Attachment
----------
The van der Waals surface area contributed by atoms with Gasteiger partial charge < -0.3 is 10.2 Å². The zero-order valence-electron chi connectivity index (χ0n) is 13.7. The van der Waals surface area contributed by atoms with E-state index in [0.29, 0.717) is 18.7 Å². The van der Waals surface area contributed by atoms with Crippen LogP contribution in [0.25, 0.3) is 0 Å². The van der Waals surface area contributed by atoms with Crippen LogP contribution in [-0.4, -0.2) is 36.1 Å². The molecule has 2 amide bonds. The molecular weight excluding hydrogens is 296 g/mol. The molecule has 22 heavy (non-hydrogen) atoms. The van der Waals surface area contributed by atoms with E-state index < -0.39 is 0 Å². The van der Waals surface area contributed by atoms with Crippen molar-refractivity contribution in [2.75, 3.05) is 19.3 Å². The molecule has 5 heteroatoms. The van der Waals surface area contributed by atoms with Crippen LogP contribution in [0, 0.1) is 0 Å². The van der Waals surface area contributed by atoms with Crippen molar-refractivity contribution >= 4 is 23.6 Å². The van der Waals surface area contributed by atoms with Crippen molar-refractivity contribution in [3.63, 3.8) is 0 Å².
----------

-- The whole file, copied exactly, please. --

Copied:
The van der Waals surface area contributed by atoms with Gasteiger partial charge < -0.3 is 10.2 Å². The zero-order valence-electron chi connectivity index (χ0n) is 13.7. The van der Waals surface area contributed by atoms with E-state index in [0.29, 0.717) is 18.7 Å². The van der Waals surface area contributed by atoms with Crippen LogP contribution in [0.25, 0.3) is 0 Å². The van der Waals surface area contributed by atoms with Crippen LogP contribution in [-0.4, -0.2) is 36.1 Å². The molecule has 2 amide bonds. The molecular weight excluding hydrogens is 296 g/mol. The molecule has 22 heavy (non-hydrogen) atoms. The van der Waals surface area contributed by atoms with E-state index < -0.39 is 0 Å². The van der Waals surface area contributed by atoms with Crippen molar-refractivity contribution in [2.75, 3.05) is 19.3 Å². The molecule has 5 heteroatoms. The van der Waals surface area contributed by atoms with Crippen LogP contribution in [0, 0.1) is 0 Å². The van der Waals surface area contributed by atoms with Crippen molar-refractivity contribution >= 4 is 23.6 Å². The van der Waals surface area contributed by atoms with Crippen molar-refractivity contribution in [3.63, 3.8) is 0 Å².